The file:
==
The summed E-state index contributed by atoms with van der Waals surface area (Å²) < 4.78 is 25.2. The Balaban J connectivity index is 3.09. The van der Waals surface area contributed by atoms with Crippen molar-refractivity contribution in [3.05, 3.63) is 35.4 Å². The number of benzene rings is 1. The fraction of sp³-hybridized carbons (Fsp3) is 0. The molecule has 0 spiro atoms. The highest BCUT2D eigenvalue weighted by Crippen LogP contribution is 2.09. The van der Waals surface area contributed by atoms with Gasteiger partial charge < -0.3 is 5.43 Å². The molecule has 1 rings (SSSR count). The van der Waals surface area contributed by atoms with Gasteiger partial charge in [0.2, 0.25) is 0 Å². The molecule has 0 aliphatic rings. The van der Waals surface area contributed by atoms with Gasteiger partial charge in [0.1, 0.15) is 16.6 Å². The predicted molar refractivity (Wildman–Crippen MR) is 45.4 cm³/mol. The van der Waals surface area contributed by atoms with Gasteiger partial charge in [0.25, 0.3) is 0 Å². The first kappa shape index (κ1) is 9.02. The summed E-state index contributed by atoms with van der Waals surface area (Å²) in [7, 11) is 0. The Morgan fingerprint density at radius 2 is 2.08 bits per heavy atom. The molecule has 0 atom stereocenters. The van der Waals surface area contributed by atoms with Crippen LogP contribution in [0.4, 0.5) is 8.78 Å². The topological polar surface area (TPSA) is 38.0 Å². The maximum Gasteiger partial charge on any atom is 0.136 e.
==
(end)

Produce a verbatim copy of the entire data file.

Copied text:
The summed E-state index contributed by atoms with van der Waals surface area (Å²) < 4.78 is 25.2. The Balaban J connectivity index is 3.09. The van der Waals surface area contributed by atoms with Crippen molar-refractivity contribution in [3.05, 3.63) is 35.4 Å². The number of benzene rings is 1. The fraction of sp³-hybridized carbons (Fsp3) is 0. The molecule has 0 spiro atoms. The highest BCUT2D eigenvalue weighted by Crippen LogP contribution is 2.09. The van der Waals surface area contributed by atoms with Gasteiger partial charge < -0.3 is 5.43 Å². The molecule has 1 rings (SSSR count). The van der Waals surface area contributed by atoms with Gasteiger partial charge in [0.2, 0.25) is 0 Å². The molecule has 0 aliphatic rings. The van der Waals surface area contributed by atoms with Gasteiger partial charge in [0.1, 0.15) is 16.6 Å². The predicted molar refractivity (Wildman–Crippen MR) is 45.4 cm³/mol. The van der Waals surface area contributed by atoms with Gasteiger partial charge in [0.25, 0.3) is 0 Å². The first kappa shape index (κ1) is 9.02. The summed E-state index contributed by atoms with van der Waals surface area (Å²) in [7, 11) is 0. The Morgan fingerprint density at radius 2 is 2.08 bits per heavy atom. The molecule has 0 atom stereocenters. The van der Waals surface area contributed by atoms with Crippen LogP contribution in [0.4, 0.5) is 8.78 Å². The topological polar surface area (TPSA) is 38.0 Å². The maximum Gasteiger partial charge on any atom is 0.136 e.